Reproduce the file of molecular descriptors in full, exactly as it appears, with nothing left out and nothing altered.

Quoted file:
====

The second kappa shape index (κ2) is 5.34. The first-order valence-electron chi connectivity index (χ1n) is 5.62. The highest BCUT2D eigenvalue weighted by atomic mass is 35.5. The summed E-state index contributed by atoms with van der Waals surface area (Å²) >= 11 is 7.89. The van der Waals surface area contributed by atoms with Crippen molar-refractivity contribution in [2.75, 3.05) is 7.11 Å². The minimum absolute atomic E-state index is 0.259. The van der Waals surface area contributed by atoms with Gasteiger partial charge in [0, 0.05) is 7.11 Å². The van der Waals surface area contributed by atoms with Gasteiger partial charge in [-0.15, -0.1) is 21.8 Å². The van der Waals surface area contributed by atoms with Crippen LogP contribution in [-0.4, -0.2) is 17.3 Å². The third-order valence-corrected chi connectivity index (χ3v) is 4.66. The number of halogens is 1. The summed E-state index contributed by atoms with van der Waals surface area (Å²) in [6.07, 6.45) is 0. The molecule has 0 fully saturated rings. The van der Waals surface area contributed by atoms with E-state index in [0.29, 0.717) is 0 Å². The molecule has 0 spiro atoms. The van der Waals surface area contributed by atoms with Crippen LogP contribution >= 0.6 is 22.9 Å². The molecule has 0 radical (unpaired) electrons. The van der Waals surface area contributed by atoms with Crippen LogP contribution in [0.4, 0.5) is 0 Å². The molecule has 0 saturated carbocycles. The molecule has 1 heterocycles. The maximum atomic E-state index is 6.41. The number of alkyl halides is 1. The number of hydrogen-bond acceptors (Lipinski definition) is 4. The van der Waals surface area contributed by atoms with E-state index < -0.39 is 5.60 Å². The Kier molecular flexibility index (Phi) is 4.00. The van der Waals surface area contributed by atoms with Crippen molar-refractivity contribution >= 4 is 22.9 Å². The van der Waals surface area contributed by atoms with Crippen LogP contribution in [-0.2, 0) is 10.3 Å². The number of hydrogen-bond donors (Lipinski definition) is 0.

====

The second kappa shape index (κ2) is 5.34. The first-order valence-electron chi connectivity index (χ1n) is 5.62. The highest BCUT2D eigenvalue weighted by atomic mass is 35.5. The summed E-state index contributed by atoms with van der Waals surface area (Å²) >= 11 is 7.89. The van der Waals surface area contributed by atoms with Crippen molar-refractivity contribution in [2.75, 3.05) is 7.11 Å². The minimum absolute atomic E-state index is 0.259. The van der Waals surface area contributed by atoms with Gasteiger partial charge in [0, 0.05) is 7.11 Å². The van der Waals surface area contributed by atoms with Gasteiger partial charge in [-0.15, -0.1) is 21.8 Å². The van der Waals surface area contributed by atoms with Crippen LogP contribution in [-0.4, -0.2) is 17.3 Å². The third-order valence-corrected chi connectivity index (χ3v) is 4.66. The number of halogens is 1. The summed E-state index contributed by atoms with van der Waals surface area (Å²) in [6.07, 6.45) is 0. The molecule has 0 fully saturated rings. The van der Waals surface area contributed by atoms with E-state index in [0.29, 0.717) is 0 Å². The molecule has 0 spiro atoms. The van der Waals surface area contributed by atoms with Crippen LogP contribution >= 0.6 is 22.9 Å². The molecule has 0 radical (unpaired) electrons. The van der Waals surface area contributed by atoms with Crippen LogP contribution in [0.4, 0.5) is 0 Å². The molecule has 0 saturated carbocycles. The molecule has 1 heterocycles. The maximum atomic E-state index is 6.41. The number of alkyl halides is 1. The number of hydrogen-bond acceptors (Lipinski definition) is 4. The van der Waals surface area contributed by atoms with E-state index < -0.39 is 5.60 Å². The Kier molecular flexibility index (Phi) is 4.00. The van der Waals surface area contributed by atoms with Crippen molar-refractivity contribution >= 4 is 22.9 Å². The van der Waals surface area contributed by atoms with Crippen LogP contribution in [-0.2, 0) is 10.3 Å². The number of hydrogen-bond donors (Lipinski definition) is 0.